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## Genetics Week 4

by: Lauran Notetaker

31

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3

# Genetics Week 4 BIOL/PBIO 3333

Lauran Notetaker
OU

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Week 4
COURSE
Genetics
PROF.
Dr. Jim Thompson
TYPE
Class Notes
PAGES
3
WORDS
CONCEPTS
Genetics
KARMA
25 ?

## Popular in Biology

This 3 page Class Notes was uploaded by Lauran Notetaker on Sunday February 21, 2016. The Class Notes belongs to BIOL/PBIO 3333 at University of Oklahoma taught by Dr. Jim Thompson in Winter 2016. Since its upload, it has received 31 views. For similar materials see Genetics in Biology at University of Oklahoma.

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Date Created: 02/21/16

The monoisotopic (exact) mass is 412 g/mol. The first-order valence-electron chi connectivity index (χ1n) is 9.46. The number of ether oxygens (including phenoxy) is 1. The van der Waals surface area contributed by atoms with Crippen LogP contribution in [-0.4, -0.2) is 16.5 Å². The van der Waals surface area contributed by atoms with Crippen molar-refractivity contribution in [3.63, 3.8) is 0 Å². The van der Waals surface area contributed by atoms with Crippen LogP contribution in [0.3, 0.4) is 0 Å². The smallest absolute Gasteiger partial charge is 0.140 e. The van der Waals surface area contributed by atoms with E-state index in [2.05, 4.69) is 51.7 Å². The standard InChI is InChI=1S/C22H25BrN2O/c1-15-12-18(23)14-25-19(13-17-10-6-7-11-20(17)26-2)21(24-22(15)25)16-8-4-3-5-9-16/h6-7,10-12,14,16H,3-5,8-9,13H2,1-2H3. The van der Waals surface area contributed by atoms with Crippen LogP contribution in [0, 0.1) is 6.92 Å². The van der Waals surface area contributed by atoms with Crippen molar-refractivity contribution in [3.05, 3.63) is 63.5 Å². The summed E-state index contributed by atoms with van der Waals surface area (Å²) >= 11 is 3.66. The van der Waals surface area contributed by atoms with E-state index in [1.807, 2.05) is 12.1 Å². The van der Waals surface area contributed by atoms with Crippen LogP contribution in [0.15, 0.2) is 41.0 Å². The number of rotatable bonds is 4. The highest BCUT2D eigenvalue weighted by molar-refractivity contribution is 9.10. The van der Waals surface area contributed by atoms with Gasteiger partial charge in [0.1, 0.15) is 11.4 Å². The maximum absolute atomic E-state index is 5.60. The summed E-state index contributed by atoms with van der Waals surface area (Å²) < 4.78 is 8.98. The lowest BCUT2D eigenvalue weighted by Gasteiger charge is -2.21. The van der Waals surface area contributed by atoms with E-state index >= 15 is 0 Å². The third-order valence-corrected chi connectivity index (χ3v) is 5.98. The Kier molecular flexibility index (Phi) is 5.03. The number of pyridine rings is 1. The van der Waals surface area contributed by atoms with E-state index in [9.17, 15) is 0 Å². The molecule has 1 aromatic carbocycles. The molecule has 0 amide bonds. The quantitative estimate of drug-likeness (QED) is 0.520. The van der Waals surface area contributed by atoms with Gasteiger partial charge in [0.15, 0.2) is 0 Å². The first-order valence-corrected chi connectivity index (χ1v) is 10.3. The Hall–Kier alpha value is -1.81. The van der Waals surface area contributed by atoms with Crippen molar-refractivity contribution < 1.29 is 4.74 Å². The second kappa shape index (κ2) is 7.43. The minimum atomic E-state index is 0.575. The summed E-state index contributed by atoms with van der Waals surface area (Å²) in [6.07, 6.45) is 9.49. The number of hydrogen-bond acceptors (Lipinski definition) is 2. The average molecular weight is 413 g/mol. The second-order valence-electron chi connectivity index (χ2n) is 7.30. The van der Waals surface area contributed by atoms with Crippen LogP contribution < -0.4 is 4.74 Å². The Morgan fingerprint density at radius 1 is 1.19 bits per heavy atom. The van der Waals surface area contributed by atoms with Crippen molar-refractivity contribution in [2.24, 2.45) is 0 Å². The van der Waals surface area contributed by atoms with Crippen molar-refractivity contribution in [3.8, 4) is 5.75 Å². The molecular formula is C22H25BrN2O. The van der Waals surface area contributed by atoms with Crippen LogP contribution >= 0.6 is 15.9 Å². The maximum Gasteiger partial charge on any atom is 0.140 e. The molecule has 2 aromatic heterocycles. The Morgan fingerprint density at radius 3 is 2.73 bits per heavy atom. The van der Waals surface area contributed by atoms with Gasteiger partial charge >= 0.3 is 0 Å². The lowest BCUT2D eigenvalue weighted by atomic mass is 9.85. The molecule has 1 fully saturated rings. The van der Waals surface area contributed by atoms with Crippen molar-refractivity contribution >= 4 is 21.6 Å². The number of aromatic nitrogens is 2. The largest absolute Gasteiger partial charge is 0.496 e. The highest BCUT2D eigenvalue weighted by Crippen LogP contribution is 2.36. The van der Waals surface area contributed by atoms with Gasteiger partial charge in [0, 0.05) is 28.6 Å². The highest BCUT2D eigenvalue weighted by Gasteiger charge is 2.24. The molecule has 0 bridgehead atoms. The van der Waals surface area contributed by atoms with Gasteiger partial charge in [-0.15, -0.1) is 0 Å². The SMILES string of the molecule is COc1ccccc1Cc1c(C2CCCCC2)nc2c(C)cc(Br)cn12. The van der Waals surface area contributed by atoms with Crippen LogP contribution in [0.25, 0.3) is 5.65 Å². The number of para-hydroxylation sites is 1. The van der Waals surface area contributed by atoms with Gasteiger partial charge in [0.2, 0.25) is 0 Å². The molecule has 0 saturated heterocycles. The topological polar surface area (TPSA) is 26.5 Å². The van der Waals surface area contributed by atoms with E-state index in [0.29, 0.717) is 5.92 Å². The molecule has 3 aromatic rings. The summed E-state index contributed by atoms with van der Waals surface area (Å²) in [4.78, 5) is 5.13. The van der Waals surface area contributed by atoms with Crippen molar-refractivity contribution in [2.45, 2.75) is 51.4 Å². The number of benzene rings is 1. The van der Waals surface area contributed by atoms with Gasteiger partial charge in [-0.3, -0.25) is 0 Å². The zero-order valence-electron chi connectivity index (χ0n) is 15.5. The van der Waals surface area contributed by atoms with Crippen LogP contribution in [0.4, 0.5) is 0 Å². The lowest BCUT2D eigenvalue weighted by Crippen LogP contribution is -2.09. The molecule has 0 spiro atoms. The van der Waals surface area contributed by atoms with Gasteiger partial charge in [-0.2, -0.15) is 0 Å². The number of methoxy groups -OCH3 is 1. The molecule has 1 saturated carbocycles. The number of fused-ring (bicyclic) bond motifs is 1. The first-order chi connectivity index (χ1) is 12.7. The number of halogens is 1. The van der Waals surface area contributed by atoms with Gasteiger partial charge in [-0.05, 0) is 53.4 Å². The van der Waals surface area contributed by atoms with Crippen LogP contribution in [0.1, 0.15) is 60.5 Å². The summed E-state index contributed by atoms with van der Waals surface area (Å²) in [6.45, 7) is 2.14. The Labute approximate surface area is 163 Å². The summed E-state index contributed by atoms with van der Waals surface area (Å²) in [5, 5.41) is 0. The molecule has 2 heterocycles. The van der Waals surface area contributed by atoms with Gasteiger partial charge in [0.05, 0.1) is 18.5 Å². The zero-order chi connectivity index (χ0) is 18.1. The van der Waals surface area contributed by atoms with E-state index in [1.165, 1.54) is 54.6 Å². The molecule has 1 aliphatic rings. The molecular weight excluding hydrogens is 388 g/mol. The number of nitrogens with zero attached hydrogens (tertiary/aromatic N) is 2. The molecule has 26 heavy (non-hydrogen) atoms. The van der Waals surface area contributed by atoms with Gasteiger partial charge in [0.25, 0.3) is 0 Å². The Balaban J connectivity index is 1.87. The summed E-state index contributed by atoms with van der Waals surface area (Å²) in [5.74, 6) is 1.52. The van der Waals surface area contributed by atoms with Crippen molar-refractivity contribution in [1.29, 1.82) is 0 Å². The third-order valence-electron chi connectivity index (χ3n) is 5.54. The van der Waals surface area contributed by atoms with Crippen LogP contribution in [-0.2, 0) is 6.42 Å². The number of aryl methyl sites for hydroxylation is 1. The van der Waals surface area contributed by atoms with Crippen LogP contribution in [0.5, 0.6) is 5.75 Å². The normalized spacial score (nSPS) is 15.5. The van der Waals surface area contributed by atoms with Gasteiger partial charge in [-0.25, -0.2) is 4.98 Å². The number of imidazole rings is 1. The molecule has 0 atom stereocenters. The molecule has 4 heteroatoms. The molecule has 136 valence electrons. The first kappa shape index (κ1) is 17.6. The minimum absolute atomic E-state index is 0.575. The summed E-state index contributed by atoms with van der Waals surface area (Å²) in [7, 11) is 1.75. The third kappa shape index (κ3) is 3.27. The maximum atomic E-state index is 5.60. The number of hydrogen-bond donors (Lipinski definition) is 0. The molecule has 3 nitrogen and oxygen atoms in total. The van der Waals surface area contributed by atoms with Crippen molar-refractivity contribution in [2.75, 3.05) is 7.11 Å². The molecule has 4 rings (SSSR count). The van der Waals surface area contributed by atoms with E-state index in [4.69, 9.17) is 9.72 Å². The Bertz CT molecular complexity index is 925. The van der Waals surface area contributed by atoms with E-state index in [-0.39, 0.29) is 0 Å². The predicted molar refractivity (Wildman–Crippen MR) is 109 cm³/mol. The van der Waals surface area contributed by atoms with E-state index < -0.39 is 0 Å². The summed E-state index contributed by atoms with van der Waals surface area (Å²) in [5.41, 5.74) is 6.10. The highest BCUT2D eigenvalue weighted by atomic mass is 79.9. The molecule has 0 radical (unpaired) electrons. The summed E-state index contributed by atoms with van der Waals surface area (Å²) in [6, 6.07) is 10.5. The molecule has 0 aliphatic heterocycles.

February 8, 2016 G. Pedigree 1. Symbols 2. Rules 3. Examples H. Probability - - Other Applications 1. Independent Events 2. Sequence of Events 3. Probability Formula IV. Chromosomes A. Prokaryote vs Eukaryote Probability = n! (p)^s (q)^t s! t! Exam 1 - Friday Will not cover Chi square analysis for Exam 1 20 multiple choice 15 points written response The product rule the probability that both/all of two or more events will occur is the product of the individual probabilities In case where the order is set or not relevant: multiply the individual probabilities 1/2 x 1/2 x 1/2 x 1/2 = 1/16 Probability = n! (p)^s (q)^t The number of ways the deﬁned combination of events s! t! can occur Event Probability Number of times A (normal) p s B (affected) q t total = n ! means take that number (ex. 3) 3 x 2 x 1 or 8 is 8 x 7 x 6 x 5 x 4 x 3 x 2 x 1 6 child family of equal boys and girls Event Probability Number of times A (girl) 1/2 s = 3 B (boy) 1/2 t = 3 total = n = 6 6 x 5 x 4 x 3! (1/2)^3 (1/2)^3 (3 x 2 x 1) is 6 so they cancel (3 x 2 x 1) (3!) 3! both cancel 5 x 4 (1/2)^3 (1/2)^3 = 20(1/2)^6 1 Pascal’s Triangle h = 1 1 (p +q)^1 1 2 1 n = 2 (p + q)^2 1p + 1q 1p^2 + 2pq + 1q^2 February 10, 2016 IV. Chromosomes A. Prokaryote vs Eukaryote B. Statistical Testing Example: linage vs independent assortment 1. Null Hypothesis 2. Chi square Prokaryote - before nucleus very simple cells that require minimum to complete tasks Ex. Bacterial cell, blue-green algae 1. Generally haploid 2. Single “chromosome” or linkage group 3. Linkage group often circular 4. DNA relatively free of protein 5. Coding capacity: example E. Coli about 4.2 x 10^6 bp (base pairs) 6. Lack of membrane means transcription of mRNA can still be in progress when translation into protein begins Genome in bacteria much more efﬁcient than eukaryote no membrane, no golgi Eukaryote Endoplasmic Reticulum Golgi Double membrane keeps DNA from ribosomes 1. DNA is in the form of a nucleoprotein 2. Each chromosome contains a single linear DNA molecule the “unineme” model — • — • — • 3. Coding capacity: example • • • • • • • • • Humans about 3 x 10^9 bp 4. Nuclear membrane separates DNA transcription from translation - separates from making mRNA to using mRNA - don’t use immediately like prokaryotes Nucleolar Organizer where al ribosomal RNA has been stored Not coding - telomeres (at the end of each chromosome) No known function Single copy sequences pseudogenes = “false” - untranscribed gene “ghost” Multiple copy sequences repealed centromeric DNA sequences transposable elements, like LINES and SINES transposable elements - “jumping genes” LINES - long interspersed elements 1-5 kb human 20,000 - 40,000 copies in genome SINES - short interspersed elements about 10% microsattelites February 12, 2016 Exam 1

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